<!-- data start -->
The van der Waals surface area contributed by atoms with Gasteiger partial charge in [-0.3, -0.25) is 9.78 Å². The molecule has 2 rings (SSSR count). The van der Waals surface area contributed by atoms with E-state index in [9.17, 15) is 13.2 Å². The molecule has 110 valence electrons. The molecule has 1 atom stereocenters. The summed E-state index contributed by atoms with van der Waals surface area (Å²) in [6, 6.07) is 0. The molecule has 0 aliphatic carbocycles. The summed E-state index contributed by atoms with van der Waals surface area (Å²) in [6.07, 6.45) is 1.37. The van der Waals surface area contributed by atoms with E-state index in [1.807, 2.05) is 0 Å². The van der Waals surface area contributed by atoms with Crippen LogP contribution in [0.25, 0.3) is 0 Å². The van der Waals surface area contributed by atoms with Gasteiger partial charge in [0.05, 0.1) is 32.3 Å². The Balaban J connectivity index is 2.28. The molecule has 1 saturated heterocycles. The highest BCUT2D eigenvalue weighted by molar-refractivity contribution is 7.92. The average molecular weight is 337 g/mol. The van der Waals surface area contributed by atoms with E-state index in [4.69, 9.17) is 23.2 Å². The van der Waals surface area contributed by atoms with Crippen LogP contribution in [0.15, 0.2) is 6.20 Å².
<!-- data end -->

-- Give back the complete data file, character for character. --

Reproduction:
The van der Waals surface area contributed by atoms with Gasteiger partial charge in [-0.3, -0.25) is 9.78 Å². The molecule has 2 rings (SSSR count). The van der Waals surface area contributed by atoms with E-state index in [9.17, 15) is 13.2 Å². The molecule has 110 valence electrons. The molecule has 1 atom stereocenters. The summed E-state index contributed by atoms with van der Waals surface area (Å²) in [6, 6.07) is 0. The molecule has 0 aliphatic carbocycles. The summed E-state index contributed by atoms with van der Waals surface area (Å²) in [6.07, 6.45) is 1.37. The van der Waals surface area contributed by atoms with E-state index in [1.807, 2.05) is 0 Å². The van der Waals surface area contributed by atoms with Crippen LogP contribution in [0.25, 0.3) is 0 Å². The van der Waals surface area contributed by atoms with Gasteiger partial charge in [0.05, 0.1) is 32.3 Å². The Balaban J connectivity index is 2.28. The molecule has 1 saturated heterocycles. The highest BCUT2D eigenvalue weighted by molar-refractivity contribution is 7.92. The average molecular weight is 337 g/mol. The van der Waals surface area contributed by atoms with E-state index in [4.69, 9.17) is 23.2 Å². The van der Waals surface area contributed by atoms with Crippen LogP contribution in [0.15, 0.2) is 6.20 Å².